EU Parliament lawmakers discussed Brexit with EU Commission President Jean-Claude Juncker and the EU's chief negotiator Michel Barnier in Strasbourg ahead of an EU27 summit in Brussels. The general consensus: there isn't enough progress to proceed to the next stage of negotiations.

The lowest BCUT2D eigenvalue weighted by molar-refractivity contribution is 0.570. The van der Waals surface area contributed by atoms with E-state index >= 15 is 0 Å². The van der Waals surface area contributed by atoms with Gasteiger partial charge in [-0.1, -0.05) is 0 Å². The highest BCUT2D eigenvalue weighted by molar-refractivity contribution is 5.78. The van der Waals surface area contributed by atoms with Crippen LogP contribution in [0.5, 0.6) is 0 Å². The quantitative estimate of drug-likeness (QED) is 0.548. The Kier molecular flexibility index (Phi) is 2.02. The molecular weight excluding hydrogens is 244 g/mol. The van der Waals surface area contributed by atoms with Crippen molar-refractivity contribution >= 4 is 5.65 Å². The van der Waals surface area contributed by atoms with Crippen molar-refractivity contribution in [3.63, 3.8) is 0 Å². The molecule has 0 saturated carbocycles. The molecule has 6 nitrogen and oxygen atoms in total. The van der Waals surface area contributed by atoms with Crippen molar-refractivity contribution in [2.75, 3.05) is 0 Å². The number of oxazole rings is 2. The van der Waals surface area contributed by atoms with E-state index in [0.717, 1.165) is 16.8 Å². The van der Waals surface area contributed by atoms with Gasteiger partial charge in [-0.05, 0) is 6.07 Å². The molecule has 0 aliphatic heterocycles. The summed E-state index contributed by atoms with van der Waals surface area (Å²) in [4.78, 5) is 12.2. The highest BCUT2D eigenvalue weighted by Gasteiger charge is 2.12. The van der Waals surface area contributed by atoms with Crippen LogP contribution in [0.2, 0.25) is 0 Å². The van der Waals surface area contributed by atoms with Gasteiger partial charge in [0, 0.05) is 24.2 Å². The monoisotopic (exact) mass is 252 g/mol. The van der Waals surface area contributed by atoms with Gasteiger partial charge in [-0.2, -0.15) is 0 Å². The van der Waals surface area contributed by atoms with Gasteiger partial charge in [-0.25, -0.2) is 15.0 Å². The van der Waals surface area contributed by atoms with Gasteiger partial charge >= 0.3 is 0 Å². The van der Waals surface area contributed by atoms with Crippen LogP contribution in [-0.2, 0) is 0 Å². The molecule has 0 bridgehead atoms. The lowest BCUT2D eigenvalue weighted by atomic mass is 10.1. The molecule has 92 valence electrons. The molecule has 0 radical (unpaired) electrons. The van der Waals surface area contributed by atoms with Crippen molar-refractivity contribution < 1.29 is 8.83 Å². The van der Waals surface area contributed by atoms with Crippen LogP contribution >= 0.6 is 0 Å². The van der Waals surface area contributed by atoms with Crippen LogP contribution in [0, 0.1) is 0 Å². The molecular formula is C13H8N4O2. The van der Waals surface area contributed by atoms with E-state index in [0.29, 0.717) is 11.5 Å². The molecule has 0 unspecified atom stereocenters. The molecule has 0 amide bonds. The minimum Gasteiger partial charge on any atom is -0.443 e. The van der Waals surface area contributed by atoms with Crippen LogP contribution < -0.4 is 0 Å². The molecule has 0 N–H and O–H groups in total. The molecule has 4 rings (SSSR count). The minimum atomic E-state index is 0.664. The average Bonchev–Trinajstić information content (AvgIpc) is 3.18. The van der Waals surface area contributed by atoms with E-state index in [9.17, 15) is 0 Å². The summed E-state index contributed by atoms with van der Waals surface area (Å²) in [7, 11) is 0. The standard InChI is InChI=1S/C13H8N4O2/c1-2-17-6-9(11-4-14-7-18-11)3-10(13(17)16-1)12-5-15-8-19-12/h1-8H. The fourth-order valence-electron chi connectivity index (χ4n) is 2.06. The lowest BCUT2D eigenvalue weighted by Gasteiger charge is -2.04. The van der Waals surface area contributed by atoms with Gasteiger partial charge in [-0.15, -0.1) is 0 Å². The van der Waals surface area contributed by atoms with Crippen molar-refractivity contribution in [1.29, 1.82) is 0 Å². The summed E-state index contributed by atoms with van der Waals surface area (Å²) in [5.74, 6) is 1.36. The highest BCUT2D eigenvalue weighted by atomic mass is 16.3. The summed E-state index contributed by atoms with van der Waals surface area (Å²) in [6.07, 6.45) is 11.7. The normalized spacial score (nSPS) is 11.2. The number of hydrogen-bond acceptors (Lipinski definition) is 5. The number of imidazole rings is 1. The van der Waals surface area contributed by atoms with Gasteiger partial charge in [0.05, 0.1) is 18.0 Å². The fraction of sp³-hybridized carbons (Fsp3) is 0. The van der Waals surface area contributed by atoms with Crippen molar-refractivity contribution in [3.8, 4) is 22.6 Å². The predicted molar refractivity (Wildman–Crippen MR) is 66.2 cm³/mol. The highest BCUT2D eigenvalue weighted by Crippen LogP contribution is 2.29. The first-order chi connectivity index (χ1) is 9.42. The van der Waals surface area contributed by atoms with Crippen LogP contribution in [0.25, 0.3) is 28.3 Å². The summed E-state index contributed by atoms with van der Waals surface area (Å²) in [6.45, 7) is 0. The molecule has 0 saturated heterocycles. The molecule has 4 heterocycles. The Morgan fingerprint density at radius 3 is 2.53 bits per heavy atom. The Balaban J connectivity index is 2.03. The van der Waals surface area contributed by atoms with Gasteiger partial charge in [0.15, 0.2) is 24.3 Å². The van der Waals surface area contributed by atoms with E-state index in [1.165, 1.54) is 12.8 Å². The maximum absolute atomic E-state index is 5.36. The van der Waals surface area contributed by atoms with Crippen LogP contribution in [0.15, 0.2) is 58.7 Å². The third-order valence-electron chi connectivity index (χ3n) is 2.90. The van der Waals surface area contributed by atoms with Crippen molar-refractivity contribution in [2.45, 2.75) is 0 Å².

Brexit: a subject with so many sticking points, phase two of negotiations remains elusive. The top question, I think, for the moment is whom should I call in London? Who speaks for the government? Theresa May, Boris Johnson or even David Davis? There are three main subjects concerns: firstly the citizens -4.5 million people- then Ireland and also the financial settlement. These three subjects go together. Let's give the same rights to EU citizens living in the UK as they have now. And let's do exactly the same for UK citizens living on the continent. I'm asking myself why we are still discussing this. We will not accept to have citizens of first and second class and we demand the same engagement from London. Turning to Ireland and its unique situation, both sides are certainly close in terms of principles and continued support for the Good Friday Agreement. But this is, however, not enough in terms of certainty. We will explore how to give the legal protection to the Good Friday Agreement in the withdrawal agreement. We need to avoid a physical barrier between Ireland and Northern Ireland. I'm pleased that Prime Minister May and her team recognise that the UK has financial obligations which it must respect. How can she say on the one hand that there will no border and on the other hand that she will take out the United Kingdom from the customs union, from the single market and from the jurisdiction of the ECJ? This will create a border. All I can say once again is, thank God we're leaving. The EU27 leaders are set to assess the progress of Brexit negotiations in an upcoming summit. Parliament's approval is needed for any withdrawal agreement.